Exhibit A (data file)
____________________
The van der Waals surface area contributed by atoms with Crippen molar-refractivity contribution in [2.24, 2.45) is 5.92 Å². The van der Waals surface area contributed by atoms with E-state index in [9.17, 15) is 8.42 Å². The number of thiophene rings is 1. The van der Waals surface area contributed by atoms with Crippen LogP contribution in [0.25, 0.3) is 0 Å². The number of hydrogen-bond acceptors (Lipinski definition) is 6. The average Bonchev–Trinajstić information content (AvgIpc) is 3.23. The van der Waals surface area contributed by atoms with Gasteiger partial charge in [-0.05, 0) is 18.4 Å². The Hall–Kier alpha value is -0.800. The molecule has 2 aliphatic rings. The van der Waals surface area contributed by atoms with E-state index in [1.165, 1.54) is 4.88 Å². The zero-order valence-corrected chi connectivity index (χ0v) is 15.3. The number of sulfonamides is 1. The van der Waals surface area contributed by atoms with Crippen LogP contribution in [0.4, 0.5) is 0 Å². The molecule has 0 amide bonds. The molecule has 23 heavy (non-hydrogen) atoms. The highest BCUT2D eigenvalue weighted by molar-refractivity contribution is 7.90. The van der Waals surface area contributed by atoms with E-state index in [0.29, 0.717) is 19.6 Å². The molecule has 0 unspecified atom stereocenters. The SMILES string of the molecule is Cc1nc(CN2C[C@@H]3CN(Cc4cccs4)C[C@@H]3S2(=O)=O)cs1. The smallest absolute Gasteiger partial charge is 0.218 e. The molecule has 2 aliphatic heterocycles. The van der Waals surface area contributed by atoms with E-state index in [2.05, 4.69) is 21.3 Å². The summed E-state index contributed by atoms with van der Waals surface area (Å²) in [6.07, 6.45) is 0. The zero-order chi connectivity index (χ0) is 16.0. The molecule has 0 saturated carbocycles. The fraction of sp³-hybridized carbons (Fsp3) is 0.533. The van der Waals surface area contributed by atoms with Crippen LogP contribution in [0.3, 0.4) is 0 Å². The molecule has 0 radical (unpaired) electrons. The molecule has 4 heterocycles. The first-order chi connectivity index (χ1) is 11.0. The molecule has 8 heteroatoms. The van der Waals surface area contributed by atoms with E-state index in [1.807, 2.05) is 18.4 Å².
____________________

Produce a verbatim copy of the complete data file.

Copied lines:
The van der Waals surface area contributed by atoms with Crippen molar-refractivity contribution in [2.24, 2.45) is 5.92 Å². The van der Waals surface area contributed by atoms with E-state index in [9.17, 15) is 8.42 Å². The number of thiophene rings is 1. The van der Waals surface area contributed by atoms with Crippen LogP contribution in [0.25, 0.3) is 0 Å². The number of hydrogen-bond acceptors (Lipinski definition) is 6. The average Bonchev–Trinajstić information content (AvgIpc) is 3.23. The van der Waals surface area contributed by atoms with Gasteiger partial charge in [-0.05, 0) is 18.4 Å². The Hall–Kier alpha value is -0.800. The molecule has 2 aliphatic rings. The van der Waals surface area contributed by atoms with E-state index in [1.165, 1.54) is 4.88 Å². The zero-order valence-corrected chi connectivity index (χ0v) is 15.3. The number of sulfonamides is 1. The van der Waals surface area contributed by atoms with Crippen LogP contribution in [0.4, 0.5) is 0 Å². The molecule has 0 amide bonds. The molecule has 23 heavy (non-hydrogen) atoms. The highest BCUT2D eigenvalue weighted by molar-refractivity contribution is 7.90. The van der Waals surface area contributed by atoms with E-state index in [0.29, 0.717) is 19.6 Å². The molecule has 0 unspecified atom stereocenters. The SMILES string of the molecule is Cc1nc(CN2C[C@@H]3CN(Cc4cccs4)C[C@@H]3S2(=O)=O)cs1. The smallest absolute Gasteiger partial charge is 0.218 e. The molecule has 2 aliphatic heterocycles. The van der Waals surface area contributed by atoms with E-state index in [2.05, 4.69) is 21.3 Å². The summed E-state index contributed by atoms with van der Waals surface area (Å²) in [6.07, 6.45) is 0. The zero-order chi connectivity index (χ0) is 16.0. The molecule has 0 saturated carbocycles. The fraction of sp³-hybridized carbons (Fsp3) is 0.533. The van der Waals surface area contributed by atoms with Crippen LogP contribution in [0.3, 0.4) is 0 Å². The molecule has 0 radical (unpaired) electrons. The molecule has 4 heterocycles. The first-order chi connectivity index (χ1) is 11.0. The molecule has 8 heteroatoms. The van der Waals surface area contributed by atoms with E-state index in [1.807, 2.05) is 18.4 Å².